About>Odds & Ends>Stuffed
Ever have one of those days when you are restless, wanting
to be creative, but you've got a big project looming on the
horizon and you don't want to get involved in something that
you can't finish in a day?
happened to me many times. Before my son was born, I used
to spend these little snippets of creative energy on small
projects such as accessories or embroidery. I've since discovered,
however, that making things for kids is a good way to spend
pent-up energy and the project is almost invariably done in
one day. The picture to the left is a wall sculpture that
I did for my son's room before he was born. It was a one day
project based on a piece of gift wrap. The scales were fun;
they are all individually appliquéd on. The top and
side fins and the tail are slightly stuffed and machine quilted.
After my son was born, I busied myself with making his clothes
and other things for him such as blankets and toys. Most children's
clothing, blankets and toys only take about a day or so to
run up. One of the best books I can recommend for this kind
of project is Soft Toys for Babies by Judi Maddigan.
This book features toys for children from birth to 18 months.
It contains full sized patterns, a range of developmental
toys, play guides, and recommended age guidelines. I purchased
my copy at Powell's Books in Portland, OR.
These days, my son has shown an interest in the Halloween
costumes that I make for him. If you'd like to see him in
action during last year's Halloween, click
my son got to an age where he could articulate his wants and
desires as far as stuffed toys were concerned, I found myself
taking on more elaborate and stranger projects. This last
Sunday, after spending most of the day on the couch trying
to think of something to do, we came up with the following
project; a stuffed lobster.
Step One: The Pattern
Funny enough, none of the major pattern makers carry stuffed
lobster patterns. So, I sat down and sketched up a side, top
and bottom views of a cartoon lobster. I then developed what
I thought would be a good pattern, cross checking everything
to make sure it would fit or at least be close enough. For
a look at my pattern, Click
I then hunted through my stash of fabric. The hunt for suitable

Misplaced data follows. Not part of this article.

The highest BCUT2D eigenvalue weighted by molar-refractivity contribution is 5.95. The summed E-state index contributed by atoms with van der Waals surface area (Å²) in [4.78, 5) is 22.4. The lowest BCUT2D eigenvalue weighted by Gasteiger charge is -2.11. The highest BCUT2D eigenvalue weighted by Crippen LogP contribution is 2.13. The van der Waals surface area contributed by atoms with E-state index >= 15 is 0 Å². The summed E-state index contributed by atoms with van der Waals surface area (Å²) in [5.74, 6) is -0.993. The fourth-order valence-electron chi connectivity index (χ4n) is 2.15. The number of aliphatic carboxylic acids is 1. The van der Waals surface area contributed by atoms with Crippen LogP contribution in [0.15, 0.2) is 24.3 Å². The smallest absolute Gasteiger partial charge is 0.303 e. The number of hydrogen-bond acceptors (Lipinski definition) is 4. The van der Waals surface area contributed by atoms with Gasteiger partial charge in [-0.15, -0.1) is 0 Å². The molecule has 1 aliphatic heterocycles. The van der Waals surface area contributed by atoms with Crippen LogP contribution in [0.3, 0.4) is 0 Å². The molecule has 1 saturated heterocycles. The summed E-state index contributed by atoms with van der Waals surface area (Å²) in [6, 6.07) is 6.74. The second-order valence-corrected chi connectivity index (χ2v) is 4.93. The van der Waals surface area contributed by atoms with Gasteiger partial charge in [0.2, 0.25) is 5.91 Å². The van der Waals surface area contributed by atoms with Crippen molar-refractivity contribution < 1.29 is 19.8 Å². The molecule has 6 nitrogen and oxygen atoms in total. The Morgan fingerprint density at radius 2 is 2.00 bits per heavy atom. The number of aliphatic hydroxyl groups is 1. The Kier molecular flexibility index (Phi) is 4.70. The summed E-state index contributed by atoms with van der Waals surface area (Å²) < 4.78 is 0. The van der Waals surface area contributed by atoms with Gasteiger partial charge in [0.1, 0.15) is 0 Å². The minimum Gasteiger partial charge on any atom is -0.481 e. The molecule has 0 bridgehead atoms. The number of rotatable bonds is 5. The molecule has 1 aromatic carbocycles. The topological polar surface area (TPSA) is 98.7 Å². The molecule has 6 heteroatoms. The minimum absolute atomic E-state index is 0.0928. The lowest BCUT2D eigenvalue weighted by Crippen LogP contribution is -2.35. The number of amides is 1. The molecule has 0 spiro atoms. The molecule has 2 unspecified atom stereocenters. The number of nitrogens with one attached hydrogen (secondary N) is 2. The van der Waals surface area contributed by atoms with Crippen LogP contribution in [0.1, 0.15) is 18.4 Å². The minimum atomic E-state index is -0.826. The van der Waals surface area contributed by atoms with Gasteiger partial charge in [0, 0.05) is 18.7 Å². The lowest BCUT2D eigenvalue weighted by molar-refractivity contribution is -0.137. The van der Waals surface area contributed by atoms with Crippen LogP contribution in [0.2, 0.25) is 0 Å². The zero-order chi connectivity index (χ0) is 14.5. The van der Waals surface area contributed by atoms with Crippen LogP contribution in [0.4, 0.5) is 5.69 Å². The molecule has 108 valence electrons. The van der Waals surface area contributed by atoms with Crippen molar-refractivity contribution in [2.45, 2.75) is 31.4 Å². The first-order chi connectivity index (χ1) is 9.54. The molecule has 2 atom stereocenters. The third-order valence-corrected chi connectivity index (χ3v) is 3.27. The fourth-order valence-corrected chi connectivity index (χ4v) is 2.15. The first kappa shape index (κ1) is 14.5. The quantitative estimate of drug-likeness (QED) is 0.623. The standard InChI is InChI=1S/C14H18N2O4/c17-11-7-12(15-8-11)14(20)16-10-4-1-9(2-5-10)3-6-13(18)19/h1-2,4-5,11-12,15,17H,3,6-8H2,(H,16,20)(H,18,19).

fabric has been considerably easier since the introduction
of big, see-through bins to my work area. I should also put
in a shameless plug for Ikea since that is where I got my
Once I wrestled down the bin containing my cotton fabrics,
I searched through it and found a lovely scrap of red flannel.
It was too small to really do anything with but too big to
throw out (I've got a great many of those types of scraps).
I consulted my son, who pronounced the color "good".
I then developed the carapace pattern and the tail pattern
as shown in the pattern link above. I also used a heavy canvas
for the shell, upper and lower tail, to give them that stiff
Step Two: Sewing The Lobster Together
started with the three sections that were to be interlined
with heavy canvas. Once they were together, I machine quilted
lines across the upper tail section and fin lines in the lower
tail section. I then moved on to the legs, which were really
just eight little tubes of material. I pinned the legs onto
the body and sewed the body together.
I stuffed the body with fiber fill and closed it up. I then
sculpted the face and added the eyes and mouth. After this,
I hand sewed the completed tail sections and the body shell
onto the body. Once that was done, I moved on to the claws.
Last came the eyes, which were really just two little black
beads sewn on to the tiny tubes I had made for the stalks.
Step Three: Play Testing
started the project at 2PM. It was finished by 5PM. At the
time of this writing, it is 8PM. The lobster has not been
out of my son's hands since 5PM. In the last three hours,
the Lobster has been the subject of much rough and tumble
play. It has starred in many fantasies, both as the villain
and as the hero. It's been sat on, squashed, thrown, and pulled
around. So far so good... nothing's come off...
for a large aerial view of the lobster.